A soil test can help you:
- Save time and money on lawn and garden maintenance
- Reduce nutrients leaching into groundwater
- Choose plants that are right for your landscape
- Comply with local fertilizer ordinances
UF/IFAS Extension offers homeowners a new option for easy-to-use soil testing.
If you’re a homeowner who wants to create a beautiful, Florida-friendly landscape, few things are more frustrating than planting a new shrub that withers and dies, or putting in lush, green sod only for it to shrivel and turn brown.
A lot of this frustration can be prevented by getting your soil tested.
If you go to the doctor for your annual checkup, one of the first things they’ll ask you for is a blood test. Even if you’re feeling great, a blood test forms a baseline of information the doctor can use to recommend treatments to maintain or improve your health.
The same goes for your soil. Getting your soil tested is the best way to understand the composition of your soil and what it needs to support the greenery you want to grow.
There are four main things a soil test can reveal about your soil:
Soil pH is the measure of how acid or alkaline your soil is—low pH is acidic; high pH is alkaline. Florida’s soils tend to be in a neutral range of pH 6.0 – 7.5. This is good for many of kinds of turfgrass and ornamental plants grown in Florida. However, some popular plants, such as azaleas, camellias, or blueberries, grow best in acidic soils (4.5 – 5.5 pH). The level of pH also affects the ability of plants to absorb certain nutrients.
The three most important plant nutrients are Nitrogen, Phosphorus and Potassium, often called potash. If your soil is deficient in any of these vital nutrients, your plants will struggle to grow. Nitrogen (N) is a major component of chlorophyll (the green pigment in plants), necessary for plant growth. Phosphorus (P) helps supply energy to the plant and also builds proteins. Potassium (K), is involved with transporting nutrients and exchanging gases within the plant. Fertilizers are the most convenient way to give your plants the proper amounts of vital nutrients.
When you pick up fertilizer at your local garden center, you’ll see three numbers on the bag: The numbers stand for the ratio of Nitrogen, Phosphorus and Potassium in the mix. A 10-10-10 fertilizer contains 10% Nitrogen, 10% Phosphorus, and 10% Potassium.
Applying the proper amount of fertilizer is not only good for your plant health, it’s good for the environment as a whole. For example, most Florida soils already contain a sufficient amount of phosphorus for plant and turfgrass health. In fact, phosphorus mining is a major industry in the state. When you put extra phosphorus into the soil, it leaches into the groundwater, eventually leading to degraded water quality and harmful algal blooms.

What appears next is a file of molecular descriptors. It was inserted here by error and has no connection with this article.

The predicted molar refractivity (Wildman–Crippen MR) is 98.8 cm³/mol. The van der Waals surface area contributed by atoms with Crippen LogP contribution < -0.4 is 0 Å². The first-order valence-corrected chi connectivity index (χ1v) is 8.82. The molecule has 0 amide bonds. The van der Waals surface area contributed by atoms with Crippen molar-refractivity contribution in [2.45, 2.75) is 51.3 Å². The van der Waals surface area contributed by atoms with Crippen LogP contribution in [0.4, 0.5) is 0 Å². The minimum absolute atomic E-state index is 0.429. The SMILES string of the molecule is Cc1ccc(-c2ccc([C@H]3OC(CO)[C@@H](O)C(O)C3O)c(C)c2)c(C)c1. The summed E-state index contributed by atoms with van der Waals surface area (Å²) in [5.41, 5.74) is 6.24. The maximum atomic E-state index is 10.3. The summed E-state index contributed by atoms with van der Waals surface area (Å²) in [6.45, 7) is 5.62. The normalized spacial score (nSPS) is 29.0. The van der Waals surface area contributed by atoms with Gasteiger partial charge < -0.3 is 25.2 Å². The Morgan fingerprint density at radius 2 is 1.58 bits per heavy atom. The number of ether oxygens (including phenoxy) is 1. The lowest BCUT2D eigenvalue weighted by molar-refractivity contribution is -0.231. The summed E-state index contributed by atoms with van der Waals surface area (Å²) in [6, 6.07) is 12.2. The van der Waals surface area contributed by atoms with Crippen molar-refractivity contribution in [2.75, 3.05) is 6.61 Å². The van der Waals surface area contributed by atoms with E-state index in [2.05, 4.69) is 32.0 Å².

Soil also contains a diversity of other elements, like Iron (Fe), Calcium (Ca) Magnesium (Mg), Zinc (Zn), Copper (Cu), and Manganese (Mn). These are usually present in small amounts, but they can have large effects on plant health.
Finally, soil is alive with organic matter–plant residue, animal tissue and animal waste that, as they decompose, support a rich population of soil microorganisms. Soil rich in organic matter increases the nutrient content of the soil and improves its water-holding capacity, so you waste less water irrigating your lawn. In fact, every 1 % increase in soil organic matter can increase the ability to retain water up to 20,000 gallons per acre. Composting, mulching, vermiculture and other methods can boost the organic matter content of your soil.
Soil chemistry is complex, and soil testing is best handled by reputable laboratory, such as the UF Extension Soil Testing Lab. However, getting a soil test is easy and inexpensive. Compared to the cost of replacing a lawn or applying water and fertilizer without results, it’s a bargain.
SoilKit Soil Testing Kits
UF/IFAS Extension has been providing inexpensive soil testing services for many years. Starting this month, we’re offering homeowners a new option. We’ve partnered with AgriTech Corp. to offer SoilKit®, an easy-to-use soil testing kit.
SoilKits come with a soil collection bag, a pre-paid mailing label, instructions on how to take soil samples and a link to register your soil sample. The registration fee for soil testing is $29.95 (introductory rate—normally $31.95). After you register and use the instructions to take soil samples, mail them off to the lab and you’ll get results usually within two business days after they’re received.
SoilKits test for pH, nutrients, micronutrients and organic matter. The results come with recommendations for the specific types and amounts of lime, fertilizer and other amendments needed. All the guesswork is taken out of fortifying your soil, and there are even links to where you can find what you need.
SoilKit also links up with GPS data, so the results you receive are tailored to your location, and local fertilizer ordinances are accounted for.
You can pick up SoilKit® soil testing kits at your local UF/IFAS Extension office, or order online at https://soilkit.com/product/university-of-florida-soil-test-kit/
Why not make a late New Year’s resolution to get your soil tested?
Armed with the results, you can start thinking strategically and apply exactly what’s needed, when it’s needed, so you can have a beautiful home landscape while saving money, time and the environment.
Source: UF/IFAS Pest Alert
Note: All images and contents are the property of UF/IFAS.